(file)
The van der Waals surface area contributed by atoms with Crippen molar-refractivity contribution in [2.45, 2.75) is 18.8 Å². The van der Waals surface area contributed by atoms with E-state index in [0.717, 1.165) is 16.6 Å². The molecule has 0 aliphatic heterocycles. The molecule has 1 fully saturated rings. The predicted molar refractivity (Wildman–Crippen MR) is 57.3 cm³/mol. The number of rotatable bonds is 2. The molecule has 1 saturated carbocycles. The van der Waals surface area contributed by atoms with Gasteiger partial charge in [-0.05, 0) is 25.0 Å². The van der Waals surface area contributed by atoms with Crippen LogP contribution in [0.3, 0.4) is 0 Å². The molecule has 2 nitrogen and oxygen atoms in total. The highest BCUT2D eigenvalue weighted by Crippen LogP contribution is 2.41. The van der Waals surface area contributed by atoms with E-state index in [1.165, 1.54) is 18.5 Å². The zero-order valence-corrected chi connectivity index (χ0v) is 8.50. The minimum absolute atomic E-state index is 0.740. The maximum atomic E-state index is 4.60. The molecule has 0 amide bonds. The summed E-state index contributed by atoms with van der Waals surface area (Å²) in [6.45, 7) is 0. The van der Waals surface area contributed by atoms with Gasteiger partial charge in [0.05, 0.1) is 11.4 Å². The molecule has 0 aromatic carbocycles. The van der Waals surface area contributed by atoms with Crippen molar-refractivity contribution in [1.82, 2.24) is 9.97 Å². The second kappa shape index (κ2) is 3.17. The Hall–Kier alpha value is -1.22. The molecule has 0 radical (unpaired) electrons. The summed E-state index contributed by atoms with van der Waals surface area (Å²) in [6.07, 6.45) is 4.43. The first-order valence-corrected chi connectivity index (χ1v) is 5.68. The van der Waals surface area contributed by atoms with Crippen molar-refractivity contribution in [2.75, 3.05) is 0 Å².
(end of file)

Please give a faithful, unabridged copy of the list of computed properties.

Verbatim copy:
The van der Waals surface area contributed by atoms with Crippen molar-refractivity contribution in [2.45, 2.75) is 18.8 Å². The van der Waals surface area contributed by atoms with E-state index in [0.717, 1.165) is 16.6 Å². The molecule has 0 aliphatic heterocycles. The molecule has 1 fully saturated rings. The predicted molar refractivity (Wildman–Crippen MR) is 57.3 cm³/mol. The number of rotatable bonds is 2. The molecule has 1 saturated carbocycles. The van der Waals surface area contributed by atoms with Gasteiger partial charge in [-0.05, 0) is 25.0 Å². The van der Waals surface area contributed by atoms with Crippen LogP contribution in [0.3, 0.4) is 0 Å². The molecule has 2 nitrogen and oxygen atoms in total. The highest BCUT2D eigenvalue weighted by Crippen LogP contribution is 2.41. The van der Waals surface area contributed by atoms with E-state index in [1.165, 1.54) is 18.5 Å². The zero-order valence-corrected chi connectivity index (χ0v) is 8.50. The minimum absolute atomic E-state index is 0.740. The maximum atomic E-state index is 4.60. The molecule has 0 amide bonds. The summed E-state index contributed by atoms with van der Waals surface area (Å²) in [6.45, 7) is 0. The van der Waals surface area contributed by atoms with Gasteiger partial charge in [0.05, 0.1) is 11.4 Å². The molecule has 0 aromatic carbocycles. The van der Waals surface area contributed by atoms with Crippen molar-refractivity contribution in [1.82, 2.24) is 9.97 Å². The second kappa shape index (κ2) is 3.17. The Hall–Kier alpha value is -1.22. The molecule has 0 radical (unpaired) electrons. The summed E-state index contributed by atoms with van der Waals surface area (Å²) in [6.07, 6.45) is 4.43. The first-order valence-corrected chi connectivity index (χ1v) is 5.68. The van der Waals surface area contributed by atoms with Crippen molar-refractivity contribution in [2.75, 3.05) is 0 Å².